The Northern Lights could be visible from the Seattle area Wednesday evening — before clouds and fog form — because of a solar eruption. The effect might linger into Thursday evening.
Seattle area residents may have a chance to see the Northern Lights Wednesday evening if a burst of energy from a massive solar eruption performs as scientists expect.
Terry Onsager, a physicist with the National Oceanic and Atmospheric Administration (NOAA), said the event was set in motion Monday by a “coronal mass ejection,” which he described as a piece of the sun’s atmosphere breaking off and heading into space.
As it gets to Earth, the electrical currents associated with the event can cause “an energization of the Earth’s atmosphere,” displaying shades of green, red or blue, referred to as the Aurora borealis.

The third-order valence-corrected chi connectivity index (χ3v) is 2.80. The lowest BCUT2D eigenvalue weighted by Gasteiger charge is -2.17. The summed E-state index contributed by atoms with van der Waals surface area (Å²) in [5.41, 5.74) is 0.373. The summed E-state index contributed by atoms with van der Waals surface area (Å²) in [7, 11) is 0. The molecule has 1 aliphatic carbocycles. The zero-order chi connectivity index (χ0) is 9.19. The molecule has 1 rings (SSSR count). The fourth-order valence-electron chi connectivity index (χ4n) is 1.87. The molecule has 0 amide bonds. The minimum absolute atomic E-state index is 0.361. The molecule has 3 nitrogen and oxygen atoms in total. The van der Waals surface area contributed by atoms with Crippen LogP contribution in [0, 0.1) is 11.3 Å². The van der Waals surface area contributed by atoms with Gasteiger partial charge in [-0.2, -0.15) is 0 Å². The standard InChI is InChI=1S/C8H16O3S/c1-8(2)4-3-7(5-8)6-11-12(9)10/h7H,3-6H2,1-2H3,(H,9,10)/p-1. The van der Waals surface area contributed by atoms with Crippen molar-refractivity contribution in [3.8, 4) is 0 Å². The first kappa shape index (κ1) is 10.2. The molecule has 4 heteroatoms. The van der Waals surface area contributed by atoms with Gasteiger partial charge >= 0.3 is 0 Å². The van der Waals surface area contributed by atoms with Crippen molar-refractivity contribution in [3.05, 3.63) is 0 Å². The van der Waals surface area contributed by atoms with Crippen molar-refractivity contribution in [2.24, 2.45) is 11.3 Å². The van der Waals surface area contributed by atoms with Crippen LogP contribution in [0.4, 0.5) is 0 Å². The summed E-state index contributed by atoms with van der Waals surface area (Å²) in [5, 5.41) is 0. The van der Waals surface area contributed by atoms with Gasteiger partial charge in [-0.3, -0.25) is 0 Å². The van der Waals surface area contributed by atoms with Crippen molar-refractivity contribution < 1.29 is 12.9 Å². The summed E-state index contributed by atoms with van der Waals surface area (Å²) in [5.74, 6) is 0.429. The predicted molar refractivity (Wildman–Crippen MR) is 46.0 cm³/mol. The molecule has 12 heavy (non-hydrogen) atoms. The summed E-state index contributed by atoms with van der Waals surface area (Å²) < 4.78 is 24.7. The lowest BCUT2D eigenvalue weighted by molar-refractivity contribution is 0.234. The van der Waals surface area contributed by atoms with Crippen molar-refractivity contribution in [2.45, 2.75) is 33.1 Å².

The effect, possibly visible as far south as Oregon, might linger into Thursday evening, but could be weaker by then, Onsager said.
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Onsager said the effect could last for hours, but as far as the best viewing time, he said, “We won’t know until its pretty much on us.” Updates will be posted online at spaceweather.gov.
One challenge to sky-watching from the Puget Sound area: The Weather Service forecast for the evening calls for increasing clouds or areas of fog.
Cliff Mass, University of Washington meteorologist and weather blogger, said the best chance to see the effect may be early in the evening, before the fog sets in. Getting away from city lights also would help, Mass said.